Why is Developing a Strong Export Compliance Plan Important?
A strong export compliance plan is beneficial to your business because it:
- Ensures that all employees understand the export regulations and reinforces internal policies and procedures. Many businesses don’t realize the export control concerns many of their employees, not just the export department. This is because the scope of the term “export” is broad in the EAR and the ITAR. For example, “deemed exports” refer to the release of controlled technology to a foreign person, including within the territory of the United States. Therefore, employees that have little to do with a business’ export activities (e.g. accountants, information technology, customer service) can inadvertently cause your business to violate U.S. export control laws (e.g. by sharing information to non-U.S. persons, by failing to secure data on a cloud server, etc.).
- Demonstrates to federal government agencies that your business is proactive about export compliance. An effective export compliance plan is a great way to demonstrate to BIS and DDTC that you are on top of your export compliance obligations.
- Avoids your business from being subject to costly penalties and even criminal liability. Many U.S. businesses have paid hefty civil penalties for violating U.S. export control laws. L3Harris Technologies, for example, was fined $13 million for illicitly exporting defense technology and software. For more examples of costly civil and criminal penalties, check out BIS’ latest Don’t Let This Happen to You!
U.S. Government Guidance on Compliance Plans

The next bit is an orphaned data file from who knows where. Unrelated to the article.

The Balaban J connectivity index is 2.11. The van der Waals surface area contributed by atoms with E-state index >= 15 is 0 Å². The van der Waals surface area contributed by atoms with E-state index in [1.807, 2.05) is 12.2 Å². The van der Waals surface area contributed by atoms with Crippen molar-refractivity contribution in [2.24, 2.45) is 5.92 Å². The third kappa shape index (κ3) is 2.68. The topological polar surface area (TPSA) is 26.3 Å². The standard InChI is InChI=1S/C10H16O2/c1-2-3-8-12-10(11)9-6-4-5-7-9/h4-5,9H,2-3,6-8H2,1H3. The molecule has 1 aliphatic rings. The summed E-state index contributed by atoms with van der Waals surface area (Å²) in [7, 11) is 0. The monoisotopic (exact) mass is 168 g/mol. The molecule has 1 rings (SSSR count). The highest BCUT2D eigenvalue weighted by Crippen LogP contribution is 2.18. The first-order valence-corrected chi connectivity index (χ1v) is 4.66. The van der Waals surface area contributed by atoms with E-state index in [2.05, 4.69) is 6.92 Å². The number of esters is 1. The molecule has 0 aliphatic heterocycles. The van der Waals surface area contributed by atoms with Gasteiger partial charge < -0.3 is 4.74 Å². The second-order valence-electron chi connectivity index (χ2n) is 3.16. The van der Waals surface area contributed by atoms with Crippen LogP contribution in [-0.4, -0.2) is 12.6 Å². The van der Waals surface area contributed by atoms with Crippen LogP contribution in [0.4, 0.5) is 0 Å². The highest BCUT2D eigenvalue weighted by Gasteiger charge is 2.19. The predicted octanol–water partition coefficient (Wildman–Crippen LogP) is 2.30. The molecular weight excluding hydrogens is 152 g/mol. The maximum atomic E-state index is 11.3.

According to the Bureau of Industry & Security, developing an effective export compliance program is “an invaluable way a company can contribute to U.S. national security and nonproliferation priorities while protecting vital company interests.”
- Management commitment
- Risk assessment
- Export authorization
- Handling export violations and taking corrective actions
- Building and maintaining your export compliance manual
Similarly, DDTC identifies the following key factors:
- A clear description of organizational structure
- Corporate commitment
- A methodology for identifying, receiving, and tracking ITAR-controlled items or data
- A procedure for handling re-exports and re-transfers and restricted exports
- Internal monitoring
- A system for proactively handling violations
The U.S. government has published similar guidance for OFAC and FCPA compliance. While having an export compliance plan is not a guarantee that an export violation will not occur, a coherent export compliance program can minimize the risk of non-compliance.
Diaz Trade Law can assist your business in auditing and improving your current plan so that it is in its best shape or building an effective plan from scratch. To learn more about the services we offer, contact us at email@example.com or call us at 305-456-3830.